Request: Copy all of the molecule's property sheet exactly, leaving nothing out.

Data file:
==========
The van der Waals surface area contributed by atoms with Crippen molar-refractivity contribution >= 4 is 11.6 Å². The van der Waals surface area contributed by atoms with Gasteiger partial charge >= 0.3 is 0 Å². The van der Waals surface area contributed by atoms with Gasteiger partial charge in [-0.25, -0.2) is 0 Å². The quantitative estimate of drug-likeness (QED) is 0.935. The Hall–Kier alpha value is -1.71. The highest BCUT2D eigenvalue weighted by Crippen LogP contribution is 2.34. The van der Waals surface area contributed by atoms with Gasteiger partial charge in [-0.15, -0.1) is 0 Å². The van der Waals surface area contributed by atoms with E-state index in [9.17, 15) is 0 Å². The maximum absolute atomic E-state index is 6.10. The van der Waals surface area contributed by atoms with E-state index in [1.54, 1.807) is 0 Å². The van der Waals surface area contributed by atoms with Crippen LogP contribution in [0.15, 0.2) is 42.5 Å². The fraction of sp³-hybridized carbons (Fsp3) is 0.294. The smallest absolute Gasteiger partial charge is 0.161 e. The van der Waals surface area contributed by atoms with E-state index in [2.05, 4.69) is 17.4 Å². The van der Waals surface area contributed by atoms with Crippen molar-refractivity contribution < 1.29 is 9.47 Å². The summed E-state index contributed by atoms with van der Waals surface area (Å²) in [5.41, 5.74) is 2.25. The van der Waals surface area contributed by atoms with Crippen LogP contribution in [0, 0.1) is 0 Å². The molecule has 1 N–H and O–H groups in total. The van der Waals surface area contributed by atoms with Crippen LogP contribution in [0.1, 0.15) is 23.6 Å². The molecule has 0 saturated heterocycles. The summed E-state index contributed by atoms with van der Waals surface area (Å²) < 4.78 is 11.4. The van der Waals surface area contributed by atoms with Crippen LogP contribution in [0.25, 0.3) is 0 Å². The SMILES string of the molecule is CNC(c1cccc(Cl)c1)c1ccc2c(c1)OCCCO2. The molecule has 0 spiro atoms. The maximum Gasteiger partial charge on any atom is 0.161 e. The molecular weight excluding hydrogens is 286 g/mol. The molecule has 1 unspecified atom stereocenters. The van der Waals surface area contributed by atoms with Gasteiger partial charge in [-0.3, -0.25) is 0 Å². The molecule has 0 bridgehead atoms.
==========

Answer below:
The van der Waals surface area contributed by atoms with Crippen molar-refractivity contribution >= 4 is 11.6 Å². The van der Waals surface area contributed by atoms with Gasteiger partial charge >= 0.3 is 0 Å². The van der Waals surface area contributed by atoms with Gasteiger partial charge in [-0.25, -0.2) is 0 Å². The quantitative estimate of drug-likeness (QED) is 0.935. The Hall–Kier alpha value is -1.71. The highest BCUT2D eigenvalue weighted by Crippen LogP contribution is 2.34. The van der Waals surface area contributed by atoms with Gasteiger partial charge in [-0.15, -0.1) is 0 Å². The van der Waals surface area contributed by atoms with E-state index in [9.17, 15) is 0 Å². The maximum absolute atomic E-state index is 6.10. The van der Waals surface area contributed by atoms with E-state index in [1.54, 1.807) is 0 Å². The van der Waals surface area contributed by atoms with Crippen LogP contribution in [0.15, 0.2) is 42.5 Å². The fraction of sp³-hybridized carbons (Fsp3) is 0.294. The smallest absolute Gasteiger partial charge is 0.161 e. The van der Waals surface area contributed by atoms with E-state index in [2.05, 4.69) is 17.4 Å². The van der Waals surface area contributed by atoms with Crippen molar-refractivity contribution < 1.29 is 9.47 Å². The summed E-state index contributed by atoms with van der Waals surface area (Å²) in [5.41, 5.74) is 2.25. The van der Waals surface area contributed by atoms with Crippen LogP contribution in [0, 0.1) is 0 Å². The molecule has 1 N–H and O–H groups in total. The van der Waals surface area contributed by atoms with Crippen LogP contribution in [0.1, 0.15) is 23.6 Å². The molecule has 0 saturated heterocycles. The summed E-state index contributed by atoms with van der Waals surface area (Å²) < 4.78 is 11.4. The van der Waals surface area contributed by atoms with Crippen LogP contribution in [0.25, 0.3) is 0 Å². The SMILES string of the molecule is CNC(c1cccc(Cl)c1)c1ccc2c(c1)OCCCO2. The molecule has 0 spiro atoms. The maximum Gasteiger partial charge on any atom is 0.161 e. The molecular weight excluding hydrogens is 286 g/mol. The molecule has 1 unspecified atom stereocenters. The van der Waals surface area contributed by atoms with Gasteiger partial charge in [-0.3, -0.25) is 0 Å². The molecule has 0 bridgehead atoms.